What's the one thing people talk about all the time?  The weather. Second, it might be 'how's the family doing.'

Sometimes I think I should have been one of those astronomers.  I'm fascinated by the fact that what's up there, was up there thousands, heck millions of years ago. That's why when I saw the news that at Total Lunar Eclipse was on the way this coming week my ears perked up. According to the Sydney Morning Hereld:

Look up towards the east on Wednesday night (October 8) and a total lunar eclipse will be visible from across Australia.

The moon will slowly move through Earth's shadow, as the sun, Earth and moon fall into line with each other.

The eclipse occurs during the early evening, making it the perfect opportunity to head outdoors and watch it happen with family and friends. Best of all, you don't need any special equipment to see it.

As it turns out, this Total Lunar Eclipse will feature something even more seldom seen. According to Yahoo.com

On Oct. 8, Interested skywatchers should attempt to see the total eclipse of the moon and the rising sun simultaneously. The little-used name for this effect is called a "selenelion," a phenomenon that celestial geometry says cannot happen.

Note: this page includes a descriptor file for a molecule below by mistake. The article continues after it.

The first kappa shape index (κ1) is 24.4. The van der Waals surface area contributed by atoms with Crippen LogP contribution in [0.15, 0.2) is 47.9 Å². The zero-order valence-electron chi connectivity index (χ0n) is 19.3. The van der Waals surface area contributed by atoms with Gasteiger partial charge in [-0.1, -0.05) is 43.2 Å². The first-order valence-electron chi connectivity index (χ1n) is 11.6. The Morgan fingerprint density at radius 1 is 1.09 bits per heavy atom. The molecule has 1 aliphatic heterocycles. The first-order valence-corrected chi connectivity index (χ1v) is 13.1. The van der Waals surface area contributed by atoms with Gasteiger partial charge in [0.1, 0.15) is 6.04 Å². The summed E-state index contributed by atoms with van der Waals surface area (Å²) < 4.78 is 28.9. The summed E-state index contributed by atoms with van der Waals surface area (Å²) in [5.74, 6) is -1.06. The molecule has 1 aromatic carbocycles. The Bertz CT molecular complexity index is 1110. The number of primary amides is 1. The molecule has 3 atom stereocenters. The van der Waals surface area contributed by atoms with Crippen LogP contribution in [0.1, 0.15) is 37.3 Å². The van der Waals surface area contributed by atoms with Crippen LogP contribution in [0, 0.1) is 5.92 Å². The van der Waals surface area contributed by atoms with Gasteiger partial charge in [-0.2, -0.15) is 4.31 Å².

And indeed, during a lunar eclipse, the sun and moon are exactly 180 degrees apart in the sky. In a perfect alignment like this (called a "syzygy"), such an observation would seem impossible. But thanks to Earth's atmosphere, the images of both the sun and moon are apparently lifted above the horizon by atmospheric refraction. This allows people on Earth to see the sun for several extra minutes before it actually has risen and the moon for several extra minutes after it has actually set.

The Inquisitor dressed it up best though:

The second full lunar eclipse of 2014 will occur in the early morning hours of October 8, producing a “blood moon” that will be bigger and better than the last one in April of this year.

Wednesday’s blood moon is the second in a sequence of four, called a tetrad, which will occur roughly every six months in 2014 and 2015. The last one will appear on September 28, 1015.

During total lunar eclipses, the moon passes into Earth’s shadow, causing the planet to darken the face of the moon, according to NASA. Instead of making the moon go completely dark, the moon appears red during a total eclipse because it reflects light from the sun coming through Earth’s atmosphere – thus the term “blood moon.”

Hoping for a clear sky. Should be fun to watch!